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I Will Always Remember Kokum’s Rosaries …

Recently, I was asked what my thoughts were in regards to the Pope’s apology to the Indigenous Peoples of Canada. My response was “I don’t want to talk about it”.

I was raised by my grandparents in rural Alberta. My kokum (grandmother) was raised in a “tent” area of a rural Alberta town and she too spent more time with her grandmother. For as long as I can remember, my kokum was Catholic. She baptized all her children, she prayed with her rosaries every night, she would remind us that we would go to hell if we sinned, and she was the most loving and forgiving woman I have ever met. She wanted all her grandchildren to be baptized and we attended the Lac St Anne Pilgrimage every year. I walked into the healing waters of Lac St Anne with my kokum and family every year. It was during this time that I was introduced to confessionals and mass. I did not understand what the pilgrimage meant but I remember being in awe of the rows of crutches that adorned the mass shelter, the many candles that were light in prayer and watching people take communion. I still have a limited understanding of what these words mean, confessionals, communion, or how to pray with rosaries. What I do remember very well is my kokum’s faith and the comfort it brought her every night as I listened to her whispered prayers and watched her loving hands move slowly from bead to bead on her rosary.

I wasn’t baptized until I was an adult in ‘our’ church the Sacred Heart Church of the First Peoples in Edmonton. I was baptized along with my children that day. This church was a special church. The pastor was there for many years building relationships with the urban Indigenous peoples and would be present every year at Lac St Anne. Father Jim buried many of my relations, baptized many of my relations, married many of my relations and was the one who said prayers for my kokum when she returned to the spirit world. Father Jim allowed us to be Indigenous within the pews of the church. He embraced our beliefs and shared his. It was a place where we did not have to shed our “indigenousness” to pray to creator and be blessed by Christ. I have never felt that same “welcomeness” in any other church that I have attended (including other denominations). Father Jim wore moccasins, he encouraged smudging, he knew how to connect to the spirits of our people in a way that honored who we were.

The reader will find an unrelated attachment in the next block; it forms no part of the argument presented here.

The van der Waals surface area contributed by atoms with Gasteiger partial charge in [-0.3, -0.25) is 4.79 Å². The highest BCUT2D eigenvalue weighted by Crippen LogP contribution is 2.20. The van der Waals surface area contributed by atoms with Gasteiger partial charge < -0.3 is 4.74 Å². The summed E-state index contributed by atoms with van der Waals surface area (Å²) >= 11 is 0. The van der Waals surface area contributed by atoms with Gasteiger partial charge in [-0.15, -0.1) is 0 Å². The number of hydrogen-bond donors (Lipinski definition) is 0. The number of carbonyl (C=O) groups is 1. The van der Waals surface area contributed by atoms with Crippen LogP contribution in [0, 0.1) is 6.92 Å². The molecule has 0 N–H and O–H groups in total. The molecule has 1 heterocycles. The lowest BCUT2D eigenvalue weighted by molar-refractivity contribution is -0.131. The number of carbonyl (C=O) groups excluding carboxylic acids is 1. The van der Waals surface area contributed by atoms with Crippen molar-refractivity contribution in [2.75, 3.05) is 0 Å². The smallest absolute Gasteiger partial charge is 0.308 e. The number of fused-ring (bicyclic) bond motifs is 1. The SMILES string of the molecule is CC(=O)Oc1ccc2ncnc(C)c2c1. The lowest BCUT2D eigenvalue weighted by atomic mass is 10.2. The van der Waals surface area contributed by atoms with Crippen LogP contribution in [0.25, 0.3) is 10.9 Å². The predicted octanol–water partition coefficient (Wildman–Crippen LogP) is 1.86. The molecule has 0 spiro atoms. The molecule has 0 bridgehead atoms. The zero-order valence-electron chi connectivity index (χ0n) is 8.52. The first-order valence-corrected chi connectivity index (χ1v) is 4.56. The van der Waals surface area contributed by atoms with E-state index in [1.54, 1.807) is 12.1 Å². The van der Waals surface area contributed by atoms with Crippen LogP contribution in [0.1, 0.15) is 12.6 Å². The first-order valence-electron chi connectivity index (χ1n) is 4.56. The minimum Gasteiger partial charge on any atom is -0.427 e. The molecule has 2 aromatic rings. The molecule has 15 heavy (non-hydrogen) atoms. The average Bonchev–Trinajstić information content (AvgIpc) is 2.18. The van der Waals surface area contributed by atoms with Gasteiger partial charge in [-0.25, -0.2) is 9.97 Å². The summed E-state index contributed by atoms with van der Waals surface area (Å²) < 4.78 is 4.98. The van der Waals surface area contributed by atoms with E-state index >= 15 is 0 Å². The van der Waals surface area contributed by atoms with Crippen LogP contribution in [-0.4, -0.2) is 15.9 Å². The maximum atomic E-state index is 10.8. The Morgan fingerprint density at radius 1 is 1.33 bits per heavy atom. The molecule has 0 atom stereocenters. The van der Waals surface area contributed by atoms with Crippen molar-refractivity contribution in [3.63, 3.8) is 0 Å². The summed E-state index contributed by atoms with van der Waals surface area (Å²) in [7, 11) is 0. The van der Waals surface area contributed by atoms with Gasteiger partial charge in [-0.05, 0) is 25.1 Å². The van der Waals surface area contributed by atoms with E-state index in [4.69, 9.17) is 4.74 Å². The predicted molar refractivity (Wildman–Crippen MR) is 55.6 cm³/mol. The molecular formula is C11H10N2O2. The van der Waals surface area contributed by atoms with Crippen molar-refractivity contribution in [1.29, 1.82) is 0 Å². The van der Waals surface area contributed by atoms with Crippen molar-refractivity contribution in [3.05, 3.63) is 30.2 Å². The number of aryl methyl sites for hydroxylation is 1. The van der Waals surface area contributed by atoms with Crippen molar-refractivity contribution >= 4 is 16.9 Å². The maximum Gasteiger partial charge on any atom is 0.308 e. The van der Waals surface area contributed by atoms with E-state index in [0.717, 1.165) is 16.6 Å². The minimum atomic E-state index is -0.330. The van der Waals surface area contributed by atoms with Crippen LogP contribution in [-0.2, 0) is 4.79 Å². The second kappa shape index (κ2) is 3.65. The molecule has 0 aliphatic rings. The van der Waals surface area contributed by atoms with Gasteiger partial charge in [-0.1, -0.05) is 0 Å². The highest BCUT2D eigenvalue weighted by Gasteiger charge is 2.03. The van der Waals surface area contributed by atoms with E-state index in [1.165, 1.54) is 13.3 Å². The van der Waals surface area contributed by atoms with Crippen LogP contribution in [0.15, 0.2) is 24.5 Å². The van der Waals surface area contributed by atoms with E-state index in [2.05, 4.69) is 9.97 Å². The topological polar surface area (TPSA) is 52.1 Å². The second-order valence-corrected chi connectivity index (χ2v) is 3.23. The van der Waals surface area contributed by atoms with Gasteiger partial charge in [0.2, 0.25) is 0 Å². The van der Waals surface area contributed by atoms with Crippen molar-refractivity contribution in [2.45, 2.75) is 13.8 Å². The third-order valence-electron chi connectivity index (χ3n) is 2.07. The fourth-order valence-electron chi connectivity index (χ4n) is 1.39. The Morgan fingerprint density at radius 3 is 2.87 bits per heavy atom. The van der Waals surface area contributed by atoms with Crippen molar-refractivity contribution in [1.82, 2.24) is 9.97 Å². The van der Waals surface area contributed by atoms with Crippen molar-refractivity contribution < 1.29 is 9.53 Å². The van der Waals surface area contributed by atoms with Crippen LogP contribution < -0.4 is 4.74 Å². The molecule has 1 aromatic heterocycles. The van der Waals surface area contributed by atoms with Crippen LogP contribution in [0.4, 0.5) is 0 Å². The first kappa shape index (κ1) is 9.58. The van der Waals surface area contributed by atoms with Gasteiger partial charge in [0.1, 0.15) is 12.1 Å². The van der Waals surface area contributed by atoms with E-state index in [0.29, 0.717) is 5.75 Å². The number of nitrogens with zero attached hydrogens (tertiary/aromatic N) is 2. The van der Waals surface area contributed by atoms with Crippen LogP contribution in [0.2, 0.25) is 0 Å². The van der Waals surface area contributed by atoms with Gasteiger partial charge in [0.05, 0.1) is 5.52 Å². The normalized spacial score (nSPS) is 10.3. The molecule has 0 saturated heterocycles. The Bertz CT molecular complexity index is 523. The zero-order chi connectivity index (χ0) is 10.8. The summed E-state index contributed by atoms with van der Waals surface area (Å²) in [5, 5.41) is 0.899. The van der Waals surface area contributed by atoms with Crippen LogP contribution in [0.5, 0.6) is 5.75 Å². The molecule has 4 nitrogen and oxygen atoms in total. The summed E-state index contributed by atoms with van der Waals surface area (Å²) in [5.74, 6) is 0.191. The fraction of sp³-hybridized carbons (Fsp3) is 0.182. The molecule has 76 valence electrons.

I knew when I was young that the church teachings were not enough for my spirit. My spirit longed for something and it took until I was an adult with children to realize what that was. I needed to be connected to my own Indigenous spirit to feel whole. As I continue to learn and connect with ceremony and the creator my spirit soars. I have a great respect for the church, because of my kokum. I saw her faith; I heard her prayers and felt the love she had for us all.

This apology brings up so many feelings and my mind and heart are overwhelmed. How long has it taken? I know the role the church played in attempting to destroy Indigenous families, I also know that God and Christ would not have wanted them to play that role. I welcome the conversation that occurred with the Pope, and I welcome him coming to Canada and dedicating himself to making it right. There is so much more to be done to heal the relationship between the churches and Indigenous peoples. I do hope the work continues so that I can look at my own rosaries, learn how to pray with them and not feel heartbroken but maybe find some peace like I saw on kokum’s face when she prayed. It will take me some time to process this, as well as many other Indigenous peoples; so, check in on your Indigenous family, friends, colleagues, and learners to see if they are ok, and not just ask what they think about what the Pope has said.

Full text of Pope’s apology:

Accept or decline? Breaking down the Pope’s apology (APTN) :

Some Mental Health Resources  :


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